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Arthritis Res Ther. 2009;11(3):R78. doi: 10.1186/ar2709. Epub 2009 May 26.

Prospective evaluation of serum biomarker levels and cartilage repair by autologous chondrocyte transplantation and subchondral drilling in a canine model.

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  • 1Bone and Joint Research Laboratory, Department of Veterinary Bioscience and Public Health, Faculty of Veterinary Medicine, Chiang Mai University, Chiang Mai 50100, Thailand.



The purpose of this study was to evaluate serum chondroitin sulfate (CS) and hyaluronic acid (HA) levels and the capability of cartilage repair of full-thickness cartilage defects after treatment with two different fundamental surgical techniques: autologous chondrocyte transplantation (AC) and subchondral drilling (SD).


A 4-mm-diameter full-thickness cartilage defect was created in each of 10 skeletally mature male outbred dogs. The dogs were randomly separated into two groups. Groups A and B were treated with AC and SD, respectively. An evaluation was made at the 24th week of the experiment. Serum was analyzed prospectively--preoperatively and at 6-week intervals--for CS and HA levels by enzyme-linked immunosorbent assay (ELISA) and ELISA-based assays, respectively.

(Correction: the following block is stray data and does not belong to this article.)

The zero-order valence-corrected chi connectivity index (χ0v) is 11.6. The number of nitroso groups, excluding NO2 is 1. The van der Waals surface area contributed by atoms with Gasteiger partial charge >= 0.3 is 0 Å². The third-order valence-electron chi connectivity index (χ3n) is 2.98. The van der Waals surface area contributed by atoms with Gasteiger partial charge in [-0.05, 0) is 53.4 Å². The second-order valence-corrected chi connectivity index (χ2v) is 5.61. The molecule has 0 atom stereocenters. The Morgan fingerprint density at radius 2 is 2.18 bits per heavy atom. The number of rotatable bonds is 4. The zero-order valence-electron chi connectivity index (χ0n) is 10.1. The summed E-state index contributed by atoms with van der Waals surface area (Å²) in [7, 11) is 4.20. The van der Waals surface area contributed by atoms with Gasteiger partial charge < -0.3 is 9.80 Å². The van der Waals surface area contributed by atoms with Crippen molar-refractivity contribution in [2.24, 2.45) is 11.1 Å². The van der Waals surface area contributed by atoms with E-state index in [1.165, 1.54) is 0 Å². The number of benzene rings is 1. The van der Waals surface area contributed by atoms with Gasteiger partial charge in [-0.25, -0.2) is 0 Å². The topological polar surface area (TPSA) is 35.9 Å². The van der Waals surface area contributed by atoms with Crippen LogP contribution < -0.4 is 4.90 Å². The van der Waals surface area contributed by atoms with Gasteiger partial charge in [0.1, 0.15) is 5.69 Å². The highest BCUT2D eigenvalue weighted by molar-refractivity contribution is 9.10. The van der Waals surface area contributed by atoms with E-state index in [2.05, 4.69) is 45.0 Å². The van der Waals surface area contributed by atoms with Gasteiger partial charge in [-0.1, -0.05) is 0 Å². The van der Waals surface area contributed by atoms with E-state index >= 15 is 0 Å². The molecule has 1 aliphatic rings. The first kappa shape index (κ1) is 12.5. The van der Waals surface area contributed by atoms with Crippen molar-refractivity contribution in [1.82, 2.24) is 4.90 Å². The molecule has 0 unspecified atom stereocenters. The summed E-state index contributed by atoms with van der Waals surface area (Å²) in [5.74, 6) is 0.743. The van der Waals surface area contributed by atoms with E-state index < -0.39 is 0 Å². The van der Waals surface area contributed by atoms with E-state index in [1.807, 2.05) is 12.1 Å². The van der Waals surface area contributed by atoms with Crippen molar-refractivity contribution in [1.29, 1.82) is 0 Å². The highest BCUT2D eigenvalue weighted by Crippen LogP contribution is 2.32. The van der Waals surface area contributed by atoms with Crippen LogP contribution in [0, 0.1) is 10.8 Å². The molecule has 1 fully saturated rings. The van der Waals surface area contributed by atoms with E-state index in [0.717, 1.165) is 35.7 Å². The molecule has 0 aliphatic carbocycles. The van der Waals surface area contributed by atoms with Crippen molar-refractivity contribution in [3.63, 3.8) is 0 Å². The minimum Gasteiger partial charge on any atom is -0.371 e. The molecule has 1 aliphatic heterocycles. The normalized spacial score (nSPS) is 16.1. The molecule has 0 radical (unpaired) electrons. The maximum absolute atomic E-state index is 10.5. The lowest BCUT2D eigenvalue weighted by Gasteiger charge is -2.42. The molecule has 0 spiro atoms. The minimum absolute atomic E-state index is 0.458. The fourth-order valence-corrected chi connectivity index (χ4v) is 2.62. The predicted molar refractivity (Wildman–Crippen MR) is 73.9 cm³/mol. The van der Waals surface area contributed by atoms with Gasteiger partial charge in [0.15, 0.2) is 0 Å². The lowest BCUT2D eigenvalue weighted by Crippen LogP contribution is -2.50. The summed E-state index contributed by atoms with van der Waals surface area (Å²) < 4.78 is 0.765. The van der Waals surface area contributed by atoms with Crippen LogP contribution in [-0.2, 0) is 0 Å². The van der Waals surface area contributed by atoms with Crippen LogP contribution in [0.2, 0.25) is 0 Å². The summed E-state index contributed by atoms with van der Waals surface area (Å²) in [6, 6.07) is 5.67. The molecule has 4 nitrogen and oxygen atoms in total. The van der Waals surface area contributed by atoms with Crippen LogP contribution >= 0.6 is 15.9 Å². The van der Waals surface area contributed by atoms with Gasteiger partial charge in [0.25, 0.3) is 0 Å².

The cartilage repair assessment score (median +/- standard deviation) of group A (9.5 +/- 2.5) was significantly higher than that of group B (2.5 +/- 1.3) (P < 0.05). Group A also demonstrated a better quality of hyaline-like cartilage repair. Prospective analysis of serum WF6 and HA levels between the two groups did not show any significant difference. Serum WF6 levels at the 24th week of the experiment had a negative correlation (r = -0.69, P < 0.05) with the cartilage repair assessment score, whereas serum HA levels tended to correlate positively (r = 0.46, 0.1 <P < 0.05).


AC treatment provides superior results to SD treatment, according to morphology, histology, and cartilage marker levels. AC treatment demonstrated a smoother surface, less fissure, better border integration, and a more reliable outcome of repairing cartilage. Moreover, a decreasing level of serum WF6, which correlated with good quality of the repairing tissue at the end of the follow-up period, was found predominantly in the AC group. Serum WF6 therefore should be further explored as a sensitive marker for the noninvasive therapeutic evaluation of cartilage repair procedures.

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